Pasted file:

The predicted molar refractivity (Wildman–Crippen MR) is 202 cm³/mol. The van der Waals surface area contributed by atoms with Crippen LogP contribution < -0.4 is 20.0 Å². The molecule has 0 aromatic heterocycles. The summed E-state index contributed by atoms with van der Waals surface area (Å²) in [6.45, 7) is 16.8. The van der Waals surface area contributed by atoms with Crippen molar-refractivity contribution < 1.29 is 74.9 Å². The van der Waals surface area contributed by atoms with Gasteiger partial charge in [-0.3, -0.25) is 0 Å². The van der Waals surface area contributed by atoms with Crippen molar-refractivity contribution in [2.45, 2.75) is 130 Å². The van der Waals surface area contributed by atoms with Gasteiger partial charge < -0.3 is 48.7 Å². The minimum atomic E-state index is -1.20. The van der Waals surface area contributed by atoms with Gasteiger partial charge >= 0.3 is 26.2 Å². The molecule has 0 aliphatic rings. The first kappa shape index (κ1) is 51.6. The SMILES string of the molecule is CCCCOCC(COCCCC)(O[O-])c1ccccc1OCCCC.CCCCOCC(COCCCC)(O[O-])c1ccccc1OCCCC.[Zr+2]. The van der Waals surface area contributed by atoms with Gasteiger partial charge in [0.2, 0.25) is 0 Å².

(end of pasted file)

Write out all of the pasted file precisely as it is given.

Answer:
The predicted molar refractivity (Wildman–Crippen MR) is 202 cm³/mol. The van der Waals surface area contributed by atoms with Crippen LogP contribution < -0.4 is 20.0 Å². The molecule has 0 aromatic heterocycles. The summed E-state index contributed by atoms with van der Waals surface area (Å²) in [6.45, 7) is 16.8. The van der Waals surface area contributed by atoms with Crippen molar-refractivity contribution < 1.29 is 74.9 Å². The van der Waals surface area contributed by atoms with Gasteiger partial charge in [-0.3, -0.25) is 0 Å². The van der Waals surface area contributed by atoms with Crippen molar-refractivity contribution in [2.45, 2.75) is 130 Å². The van der Waals surface area contributed by atoms with Gasteiger partial charge < -0.3 is 48.7 Å². The minimum atomic E-state index is -1.20. The van der Waals surface area contributed by atoms with Gasteiger partial charge >= 0.3 is 26.2 Å². The molecule has 0 aliphatic rings. The first kappa shape index (κ1) is 51.6. The SMILES string of the molecule is CCCCOCC(COCCCC)(O[O-])c1ccccc1OCCCC.CCCCOCC(COCCCC)(O[O-])c1ccccc1OCCCC.[Zr+2]. The van der Waals surface area contributed by atoms with Gasteiger partial charge in [0.2, 0.25) is 0 Å².